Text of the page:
5. November 2009 22:22
We traveled on to Rudesheim, a beautiful village that climbs up the banks of the Rhine and is framed in vineyards. Siegfied's Mechanical Music Musical Instrument Museum is a world-class collection of music boxes and mechanical music machines. Rudesheim coffee is a local hot drink made with brandy, whipped cream and spices and makes a perfect outdoor drink on a brisk day.
We sailed toward Koblenz through the Rhine's fabled gorge, where medieval castles and churches dot the countryside and stand like sentinels above the Rhine. Many are privately-owned and well maintained, others are in ruin. It was cold during this leg of the trip, but some of us sat on the bow viewing area of the Creativity and braved the elements to enjoy these magnificent structures as they passed.
We enjoyed a free afternoon in Cologne, and after taking in its incomparable cathedral, we walked the streets in a welcome sunlight. The change in weather warmed everyone up and brought the local residents out into this large city's shopping district for a Friday afternoon stroll.
Our trip ended in Amsterdam, a delightfully liberal city. After a canal tour, four or us caught the tram to the city's museum plaza, where we toured the Van Gogh museum. The permanent collection there provides an endearing study of this troubled artist's life and concludes with a poignant photograph of his grave beside that of his beloved brother's, Theo. We had dinner that evening in the red light district with a few friends. While the scenery was mostly tawdry, the Tibetan restaurant we found was superb and filled with local diners.
28. October 2009 17:24
In Strasbourg, we walked through the old town and entered the Notre Dame cathedral that dates to the 12th century. Inside, a mechanical clock dating to the 1500s still operates daily, wound each day by a clock keeper. This meticulously-designed timepiece includes angels and apostles, an old man facing death and a young boy just beginning his life. Each hour, and even on quarter hours, this clock chimes and its pieces move to keep a watch over the seasons of life itself.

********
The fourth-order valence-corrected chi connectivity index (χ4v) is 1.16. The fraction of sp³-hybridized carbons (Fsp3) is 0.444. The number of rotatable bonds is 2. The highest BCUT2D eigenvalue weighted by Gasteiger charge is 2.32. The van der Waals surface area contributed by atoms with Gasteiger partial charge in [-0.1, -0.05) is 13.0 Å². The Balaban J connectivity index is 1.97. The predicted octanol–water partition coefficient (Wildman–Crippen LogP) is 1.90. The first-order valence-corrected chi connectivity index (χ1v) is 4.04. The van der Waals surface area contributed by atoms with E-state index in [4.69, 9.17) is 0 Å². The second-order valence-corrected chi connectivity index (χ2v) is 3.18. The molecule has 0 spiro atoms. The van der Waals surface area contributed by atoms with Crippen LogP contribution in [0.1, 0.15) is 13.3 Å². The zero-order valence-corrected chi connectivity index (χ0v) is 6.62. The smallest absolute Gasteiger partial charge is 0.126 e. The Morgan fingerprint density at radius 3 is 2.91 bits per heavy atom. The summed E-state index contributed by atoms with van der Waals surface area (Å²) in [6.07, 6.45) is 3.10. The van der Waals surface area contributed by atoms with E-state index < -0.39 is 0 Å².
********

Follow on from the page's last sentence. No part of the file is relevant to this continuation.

The following day we visited the massive Heidelberg castle. This medieval structure towers above a busy city characterized by red tile roofs and German architecture. At one point in its history, the castle was attacked by the French with its own dynamite, pilfered from stores it kept outside the walls. The castle is used today for many purposes including weddings and events, and each year the Student Prince opera is still perfomed outside here in one of its many courtyards. Afterwards, we enjoyed a beer, and a serving of kraut, bacon and potato cakes at an outdoor cafe.
The following day, we walked through Mainz, a city almost entirely destroyed during WWII. Today, it thrives and much of its rebuilt downtown is for pedestrians only, very little automobile traffic is allowed. Its cobblestone plazas and streets are filled with strollers, dogs on leashes and passersby.
27. October 2009 12:19
We've landed in Zurich and are awaiting transfers to our Avalon vessel, the Creativity, in Basel. We'll be cruising the Rhine River through parts of France and Germany. We took the opportunity to walk a bit in Zurich, the Swiss capital, and although most of the commercial enteprises and shopping stops were closed on this Sunday, it was still busy downtown as lots of families were out enjoying a brisk fall day. From there it was on to Strasbourg and its 12th century Notre Dame cathedral. This historic city was torn with conflicting allegiances during World War II.